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Coal and coral bleaching on the Great Barrier Reef



Last year I had some unbeatable diving experiences.  As what will undoubtedly go down as some of the most memorable experiences in my life, my husband and I went snorkelling off the Whitsunday Islands, we did a five day live-aboard trip which went from Lizard Island out to the Osprey Reef (far out into the big blue, it’s an underground volcano, with a 1km drop off the reef), and then we got to do some incredible diving in the Philippines.


The live-aboard experience in particular was amazing.  The Great Barrier Reef is magnificent, and worth all of the hype.  We spent time swimming with sharks, potato cods and turtles.  But the smaller life, the damsel fish (think Nemo), the cleaning wrasse and the angel fish, swimming around the soft and hard coral; it was all spectacular.  The whole ecosystem is amazing, and I feel a sense of sadness that I am not currently in the water, watching them all go about their business.


I have not dived enough to know what insidious damage to the coral looks like, but I have dived in places that have shown me the marvel of the reef when it is healthy and swelling with life.  I saw obvious signs of coral damage in the Philippines, close to the harbours, and near to where the massive tour groups descend.  But slow and creeping bleaching, taking over bit by bit, that I would not have had the experience to spot.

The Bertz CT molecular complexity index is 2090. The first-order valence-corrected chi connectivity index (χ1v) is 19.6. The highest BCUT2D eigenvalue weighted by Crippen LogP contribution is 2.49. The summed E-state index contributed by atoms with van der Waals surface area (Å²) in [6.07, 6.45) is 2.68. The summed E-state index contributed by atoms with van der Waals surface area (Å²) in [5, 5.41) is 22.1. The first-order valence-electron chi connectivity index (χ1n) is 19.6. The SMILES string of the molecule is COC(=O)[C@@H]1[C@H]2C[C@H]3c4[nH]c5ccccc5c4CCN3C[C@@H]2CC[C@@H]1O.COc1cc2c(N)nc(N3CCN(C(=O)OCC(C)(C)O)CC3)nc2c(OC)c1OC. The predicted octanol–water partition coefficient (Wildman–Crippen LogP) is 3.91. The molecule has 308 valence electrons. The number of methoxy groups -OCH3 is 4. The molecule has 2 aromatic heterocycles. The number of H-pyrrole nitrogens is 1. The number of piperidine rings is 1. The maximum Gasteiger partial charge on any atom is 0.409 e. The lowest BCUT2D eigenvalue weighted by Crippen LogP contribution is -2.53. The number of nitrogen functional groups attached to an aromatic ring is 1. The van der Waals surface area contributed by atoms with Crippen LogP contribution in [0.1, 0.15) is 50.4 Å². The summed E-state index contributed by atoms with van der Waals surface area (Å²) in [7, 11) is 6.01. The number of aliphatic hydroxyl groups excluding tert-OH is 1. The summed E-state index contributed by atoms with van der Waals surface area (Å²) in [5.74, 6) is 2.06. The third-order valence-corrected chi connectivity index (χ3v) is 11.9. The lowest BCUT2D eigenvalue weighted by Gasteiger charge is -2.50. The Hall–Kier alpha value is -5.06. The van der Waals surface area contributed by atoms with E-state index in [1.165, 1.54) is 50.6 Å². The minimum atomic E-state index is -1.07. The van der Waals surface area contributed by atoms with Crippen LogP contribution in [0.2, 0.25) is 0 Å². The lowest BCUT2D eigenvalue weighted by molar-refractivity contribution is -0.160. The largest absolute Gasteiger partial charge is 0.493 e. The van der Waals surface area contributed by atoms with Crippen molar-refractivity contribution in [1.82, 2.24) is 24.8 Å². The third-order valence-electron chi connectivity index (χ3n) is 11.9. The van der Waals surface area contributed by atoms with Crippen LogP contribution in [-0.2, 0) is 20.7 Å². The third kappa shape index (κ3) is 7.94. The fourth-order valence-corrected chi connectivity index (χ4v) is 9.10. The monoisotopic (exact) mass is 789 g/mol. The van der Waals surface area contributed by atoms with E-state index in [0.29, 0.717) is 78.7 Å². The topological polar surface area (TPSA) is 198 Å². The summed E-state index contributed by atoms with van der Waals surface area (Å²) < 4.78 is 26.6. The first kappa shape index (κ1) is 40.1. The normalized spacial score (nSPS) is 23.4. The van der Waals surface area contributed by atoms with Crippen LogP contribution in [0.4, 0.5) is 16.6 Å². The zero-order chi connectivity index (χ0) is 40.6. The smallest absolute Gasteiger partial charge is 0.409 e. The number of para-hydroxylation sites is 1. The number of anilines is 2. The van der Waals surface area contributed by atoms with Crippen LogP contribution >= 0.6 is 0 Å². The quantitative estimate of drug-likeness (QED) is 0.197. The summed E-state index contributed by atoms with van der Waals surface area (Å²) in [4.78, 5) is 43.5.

What’s come up a few times in the media since I’ve moved to Australia is the large (massive) scale damage to the Reef that has been observed by science teams recently.  In the Northern section of Australia in particular, which is where we launched from last year.

People have picked up on the extent of the damage to one of their most beloved natural resources, and are making lots of noise about protecting it from further damage.

In the spotlight is the Adani Carmichael coal mine.  “The Carmichael Mine, owned by the Indian conglomerate Adani, will cover an area seven times the size of Sydney harbour.  When the A$16bn (£9.9bn; $16bn) project is developed, the plan is to export 60 million tonnes of coal each year to India, for 60 years.” [BBC]  One of the major concerns is the infrastructure along the coast that will need to be expanded to accommodate this massive increase in coal exports.  That infrastructure will be along the section of Australia closest to the Reef.

It’s incredibly sad.  Not only from a climate change mitigation perspective, but coal mines are notoriously dirty, and the operators are not known for their observation of environmental rules, regs or even best practice.

While walking in Camberwell, Melbourne last week I walked past the office of Josh Frydenberg, who is the is the Liberal member for Kooyong and Minister for Resources, Energy and Northern Australia (@JoshFrydenberg).  All along the ground where messages written in chalk for Frydenberg, and I must have missed a protest by a matter of hours.  The message is clear: the prioritisation of the coral reef, and Australia’s natural resources, over coal.




I’ll be keeping an ear open for what happens on this issue.  My hope is that Australia listens carefully to very real and relevant concerns; because I shouldn’t be amongst the last to see what a thriving coral reef looks like.